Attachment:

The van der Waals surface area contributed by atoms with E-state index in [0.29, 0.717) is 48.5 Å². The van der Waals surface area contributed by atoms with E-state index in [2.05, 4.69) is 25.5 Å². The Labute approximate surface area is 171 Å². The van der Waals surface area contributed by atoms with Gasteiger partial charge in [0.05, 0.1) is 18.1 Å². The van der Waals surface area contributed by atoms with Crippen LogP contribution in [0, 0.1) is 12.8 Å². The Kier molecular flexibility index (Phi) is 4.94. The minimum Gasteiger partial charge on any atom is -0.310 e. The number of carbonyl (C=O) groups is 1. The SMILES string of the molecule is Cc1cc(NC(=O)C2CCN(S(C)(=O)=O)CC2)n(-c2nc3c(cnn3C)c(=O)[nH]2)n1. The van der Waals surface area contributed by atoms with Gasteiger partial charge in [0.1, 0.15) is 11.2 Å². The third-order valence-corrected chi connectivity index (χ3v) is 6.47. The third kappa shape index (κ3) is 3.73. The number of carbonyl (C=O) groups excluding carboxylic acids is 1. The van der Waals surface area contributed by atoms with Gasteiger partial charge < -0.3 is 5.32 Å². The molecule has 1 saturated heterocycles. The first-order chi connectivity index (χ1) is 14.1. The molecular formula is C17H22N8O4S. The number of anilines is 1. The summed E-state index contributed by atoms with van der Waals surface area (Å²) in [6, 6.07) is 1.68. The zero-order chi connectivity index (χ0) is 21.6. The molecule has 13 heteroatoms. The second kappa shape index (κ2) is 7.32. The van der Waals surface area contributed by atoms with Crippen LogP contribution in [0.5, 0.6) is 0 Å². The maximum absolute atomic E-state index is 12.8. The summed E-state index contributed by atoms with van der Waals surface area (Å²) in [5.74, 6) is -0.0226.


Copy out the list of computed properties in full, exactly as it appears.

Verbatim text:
The van der Waals surface area contributed by atoms with E-state index in [0.29, 0.717) is 48.5 Å². The van der Waals surface area contributed by atoms with E-state index in [2.05, 4.69) is 25.5 Å². The Labute approximate surface area is 171 Å². The van der Waals surface area contributed by atoms with Gasteiger partial charge in [0.05, 0.1) is 18.1 Å². The van der Waals surface area contributed by atoms with Crippen LogP contribution in [0, 0.1) is 12.8 Å². The Kier molecular flexibility index (Phi) is 4.94. The minimum Gasteiger partial charge on any atom is -0.310 e. The number of carbonyl (C=O) groups is 1. The SMILES string of the molecule is Cc1cc(NC(=O)C2CCN(S(C)(=O)=O)CC2)n(-c2nc3c(cnn3C)c(=O)[nH]2)n1. The van der Waals surface area contributed by atoms with Gasteiger partial charge in [0.1, 0.15) is 11.2 Å². The third-order valence-corrected chi connectivity index (χ3v) is 6.47. The third kappa shape index (κ3) is 3.73. The number of carbonyl (C=O) groups excluding carboxylic acids is 1. The van der Waals surface area contributed by atoms with Gasteiger partial charge < -0.3 is 5.32 Å². The molecule has 1 saturated heterocycles. The first-order chi connectivity index (χ1) is 14.1. The molecular formula is C17H22N8O4S. The number of anilines is 1. The summed E-state index contributed by atoms with van der Waals surface area (Å²) in [6, 6.07) is 1.68. The zero-order chi connectivity index (χ0) is 21.6. The molecule has 13 heteroatoms. The second kappa shape index (κ2) is 7.32. The van der Waals surface area contributed by atoms with Crippen LogP contribution in [0.5, 0.6) is 0 Å². The maximum absolute atomic E-state index is 12.8. The summed E-state index contributed by atoms with van der Waals surface area (Å²) in [5.74, 6) is -0.0226.